7 Awesome (and Effective!) Fundraising Ideas for Schools

Learn how your school can fundraise with these effective tips.

The best school fundraisers are creative, fun to host, and easy to participate in. Whether you’re investing in resources for your student organizations or sending one of your clubs or teams on a trip, fundraising is an essential part of enriching students’ opportunities. However, it can be hard to develop fundraising ideas your students and their parents are excited about. 

If your past fundraisers haven’t always resonated with participants and attendees, you may not have chosen the right fundraiser. Ideally, fundraising ideas for schools should be engaging for both student participants and adult supporters. This can be a hard line to walk, but it’s key to carrying out a fundraiser that excites participants and raises revenue.

Regpack helps school manage events and programs, like fundraisers. Collect money and information on donors and manage easily with a backend database for reporting.

To get started planning an effective fundraising event for your school, we’ll discuss how to:

  1. Get students involved in an “a-thon” fundraiser.
  2. Boost school spirit with a fun and successful event.
  3. Use your school website to draw attention to your fundraiser.
  4. Expand your networks of supporters via social media.
  5. Sell merchandise to boost school spirit.
  6. Keep student fundraisers motivated with competitive elements.
  7. Offer free school fundraising prizes.

Whether you’re a teacher looking to raise funds for classroom supplies or a booster club campaigning on behalf of the school band, choosing the right type of event is a crucial first step. An “a-thon” fundraiser is adaptable to a wide variety of school causes and different student age groups, so let’s take a look at that first!

1. Get students involved in an “a-thon” fundraiser.

Looking for a fundraiser that gets students excited, makes donating easy, and culminates in a fun event? In an a-thon fundraiser, participants collect pledges from supporters who agree to donate a fixed amount for every unit of activity participants complete at the event. These customizable fundraisers include walk-a-thons, dance-a-thons, and fun runs. 

The success of your a-thon fundraiser depends on how many pledges participants can get from supporters before the event. Fundraising software designed specifically for a-thon fundraising automatically creates customizable pages that student participants (or their parents) can share with friends, family, and social media connections. This makes it much easier for students to get the support that will keep them motivated to participate in the fundraiser.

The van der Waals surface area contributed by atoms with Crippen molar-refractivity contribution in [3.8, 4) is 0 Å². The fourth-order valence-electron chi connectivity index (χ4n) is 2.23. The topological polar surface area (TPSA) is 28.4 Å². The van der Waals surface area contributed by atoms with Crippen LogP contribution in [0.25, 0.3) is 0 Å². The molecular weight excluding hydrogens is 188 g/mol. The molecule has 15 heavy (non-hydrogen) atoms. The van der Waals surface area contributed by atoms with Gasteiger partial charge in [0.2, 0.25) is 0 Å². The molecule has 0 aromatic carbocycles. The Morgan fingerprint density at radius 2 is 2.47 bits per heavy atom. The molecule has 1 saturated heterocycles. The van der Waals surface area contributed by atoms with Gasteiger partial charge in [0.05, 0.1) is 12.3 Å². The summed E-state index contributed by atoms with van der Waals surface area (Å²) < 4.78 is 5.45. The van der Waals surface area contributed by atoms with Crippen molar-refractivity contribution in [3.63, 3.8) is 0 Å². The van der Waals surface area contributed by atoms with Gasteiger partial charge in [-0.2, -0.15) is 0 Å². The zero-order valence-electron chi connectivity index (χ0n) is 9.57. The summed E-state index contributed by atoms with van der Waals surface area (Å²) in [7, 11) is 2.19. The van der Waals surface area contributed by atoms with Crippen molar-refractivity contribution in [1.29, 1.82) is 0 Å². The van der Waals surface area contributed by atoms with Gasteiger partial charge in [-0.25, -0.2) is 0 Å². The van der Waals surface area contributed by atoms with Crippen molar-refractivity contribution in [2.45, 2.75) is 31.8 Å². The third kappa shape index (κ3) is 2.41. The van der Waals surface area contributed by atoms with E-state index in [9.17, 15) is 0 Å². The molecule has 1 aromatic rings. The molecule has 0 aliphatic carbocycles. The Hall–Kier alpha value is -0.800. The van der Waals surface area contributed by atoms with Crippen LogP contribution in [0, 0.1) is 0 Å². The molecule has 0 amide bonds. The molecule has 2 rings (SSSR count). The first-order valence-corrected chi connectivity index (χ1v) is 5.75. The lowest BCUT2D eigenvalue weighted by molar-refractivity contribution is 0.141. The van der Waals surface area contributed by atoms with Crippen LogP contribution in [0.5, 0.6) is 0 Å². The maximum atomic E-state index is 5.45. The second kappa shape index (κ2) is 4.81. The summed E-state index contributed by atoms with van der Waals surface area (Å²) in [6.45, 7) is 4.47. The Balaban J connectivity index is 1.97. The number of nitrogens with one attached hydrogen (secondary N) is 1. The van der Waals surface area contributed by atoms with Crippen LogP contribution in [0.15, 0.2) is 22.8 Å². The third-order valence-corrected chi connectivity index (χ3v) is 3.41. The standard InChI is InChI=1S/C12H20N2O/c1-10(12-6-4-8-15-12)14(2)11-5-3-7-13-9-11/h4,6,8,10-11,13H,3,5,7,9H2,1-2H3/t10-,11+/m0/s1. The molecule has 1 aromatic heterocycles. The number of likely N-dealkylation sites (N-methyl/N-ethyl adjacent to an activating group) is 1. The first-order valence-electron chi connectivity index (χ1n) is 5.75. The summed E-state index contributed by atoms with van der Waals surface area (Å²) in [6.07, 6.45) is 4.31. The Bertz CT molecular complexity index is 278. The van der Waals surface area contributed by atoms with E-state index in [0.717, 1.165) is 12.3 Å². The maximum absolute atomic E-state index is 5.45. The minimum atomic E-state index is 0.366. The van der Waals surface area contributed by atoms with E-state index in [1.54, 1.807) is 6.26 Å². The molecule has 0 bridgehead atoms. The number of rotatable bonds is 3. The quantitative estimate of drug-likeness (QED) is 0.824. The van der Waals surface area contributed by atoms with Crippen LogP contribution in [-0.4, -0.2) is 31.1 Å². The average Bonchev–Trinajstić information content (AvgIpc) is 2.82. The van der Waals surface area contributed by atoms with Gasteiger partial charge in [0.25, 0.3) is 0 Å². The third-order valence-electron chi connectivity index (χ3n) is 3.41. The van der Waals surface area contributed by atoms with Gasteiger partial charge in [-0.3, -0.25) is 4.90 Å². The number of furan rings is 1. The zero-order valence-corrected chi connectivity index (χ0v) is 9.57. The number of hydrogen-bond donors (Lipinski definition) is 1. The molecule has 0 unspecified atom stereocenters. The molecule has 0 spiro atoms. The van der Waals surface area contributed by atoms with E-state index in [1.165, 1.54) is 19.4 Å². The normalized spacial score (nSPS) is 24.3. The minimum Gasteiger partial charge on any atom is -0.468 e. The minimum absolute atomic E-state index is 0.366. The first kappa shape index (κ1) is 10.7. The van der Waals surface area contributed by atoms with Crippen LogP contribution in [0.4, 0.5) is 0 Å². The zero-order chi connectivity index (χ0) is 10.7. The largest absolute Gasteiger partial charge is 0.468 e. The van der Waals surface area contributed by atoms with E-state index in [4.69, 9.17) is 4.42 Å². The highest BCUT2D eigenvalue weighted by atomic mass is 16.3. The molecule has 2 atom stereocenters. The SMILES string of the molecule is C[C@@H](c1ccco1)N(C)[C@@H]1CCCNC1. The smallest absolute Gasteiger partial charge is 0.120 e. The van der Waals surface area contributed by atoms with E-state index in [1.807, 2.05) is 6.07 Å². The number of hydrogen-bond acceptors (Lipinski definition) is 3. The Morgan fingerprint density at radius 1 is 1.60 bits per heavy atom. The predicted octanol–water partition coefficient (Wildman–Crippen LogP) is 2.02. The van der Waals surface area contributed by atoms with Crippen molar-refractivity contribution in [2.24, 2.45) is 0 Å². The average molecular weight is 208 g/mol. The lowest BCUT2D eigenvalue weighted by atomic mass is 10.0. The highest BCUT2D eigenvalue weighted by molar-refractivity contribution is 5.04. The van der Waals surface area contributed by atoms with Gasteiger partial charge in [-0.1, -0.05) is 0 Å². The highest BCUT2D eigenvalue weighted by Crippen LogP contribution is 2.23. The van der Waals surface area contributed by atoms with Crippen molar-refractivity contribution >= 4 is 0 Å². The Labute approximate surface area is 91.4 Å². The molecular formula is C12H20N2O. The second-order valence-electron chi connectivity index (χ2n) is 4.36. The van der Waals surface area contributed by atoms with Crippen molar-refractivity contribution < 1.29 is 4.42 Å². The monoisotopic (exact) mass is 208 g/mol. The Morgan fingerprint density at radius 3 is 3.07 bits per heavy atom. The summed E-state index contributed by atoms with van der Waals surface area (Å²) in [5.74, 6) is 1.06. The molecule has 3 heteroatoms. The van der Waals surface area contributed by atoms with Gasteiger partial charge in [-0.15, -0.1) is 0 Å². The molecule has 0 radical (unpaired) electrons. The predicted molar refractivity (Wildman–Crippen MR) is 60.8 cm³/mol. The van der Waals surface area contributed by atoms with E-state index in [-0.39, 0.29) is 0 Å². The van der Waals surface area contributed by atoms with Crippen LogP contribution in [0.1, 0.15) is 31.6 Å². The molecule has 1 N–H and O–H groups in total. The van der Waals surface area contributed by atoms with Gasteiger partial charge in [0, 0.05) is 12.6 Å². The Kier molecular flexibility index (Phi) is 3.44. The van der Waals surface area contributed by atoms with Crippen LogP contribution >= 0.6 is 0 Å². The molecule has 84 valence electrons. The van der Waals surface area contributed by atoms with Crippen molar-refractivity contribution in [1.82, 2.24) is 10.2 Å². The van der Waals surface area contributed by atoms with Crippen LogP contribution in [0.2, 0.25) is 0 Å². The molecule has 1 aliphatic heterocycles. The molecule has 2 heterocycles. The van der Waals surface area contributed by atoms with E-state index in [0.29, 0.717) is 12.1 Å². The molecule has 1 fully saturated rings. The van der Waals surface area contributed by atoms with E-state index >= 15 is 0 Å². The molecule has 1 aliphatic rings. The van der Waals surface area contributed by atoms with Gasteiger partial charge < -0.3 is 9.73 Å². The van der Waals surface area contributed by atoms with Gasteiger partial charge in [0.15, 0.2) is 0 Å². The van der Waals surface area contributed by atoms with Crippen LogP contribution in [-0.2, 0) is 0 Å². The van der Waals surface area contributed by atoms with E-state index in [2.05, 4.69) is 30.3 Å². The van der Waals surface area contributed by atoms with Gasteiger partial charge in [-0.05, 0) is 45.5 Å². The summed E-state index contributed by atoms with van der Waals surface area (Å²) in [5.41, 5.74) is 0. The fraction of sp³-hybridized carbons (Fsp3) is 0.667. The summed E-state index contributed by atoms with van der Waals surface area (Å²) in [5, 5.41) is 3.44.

While the walk-a-thon is one of the most common a-thon fundraisers, there are plenty of other ways to raise money with an a-thon fundraiser that you can tailor to specific school causes. For example, your school’s baseball team could hold a hit-a-thon fundraiser in which participants receive pledged donations based on the number of consecutive pitches they hit.

A-thon fundraisers are very flexible, and they don’t always have to conclude with an event. Read-a-thons, for instance, gather donations based on how many books, pages, or chapters participants read, meaning they can be ongoing throughout the school year. However, an event gives participants the perfect opportunity to come together as a school community in support of a good cause.

2. Boost school spirit with a fun and successful event.

Before your event, students and parents work hard to support the campaign by securing donations. Your school’s fundraising event should celebrate participants’ hard work. Be sure to plan ahead so that your event goes smoothly and encourages further giving.

Set up a team of event organizers, such as teachers and administrators, parents, or older students. To minimize common event planning challenges, advise organizers to get an early start. 

To help ensure your event’s success, consider:

  • Your attendees. Give your student participants enough space to complete their walk, bike ride, or other activity. You’ll also want to make sure that they—and anyone you invite to cheer them on—have fun lending a hand to support a good cause.
  • Your purpose. Reinforce the good cause your fundraiser is supporting. Provide additional information wherever possible, and encourage additional giving at the event.
  • Your resources. Start planning early to make sure you have all of the resources you need before the event is slated to begin. Minimize spending by using your school’s facilities as the event venue.

The more participants you have, the more successful your fundraiser will be! Promoting your event across media channels like social media or your website is crucial to attracting lots of participants. Use your school’s website to spread the word about your fundraiser so all of your students and their families can choose to participate.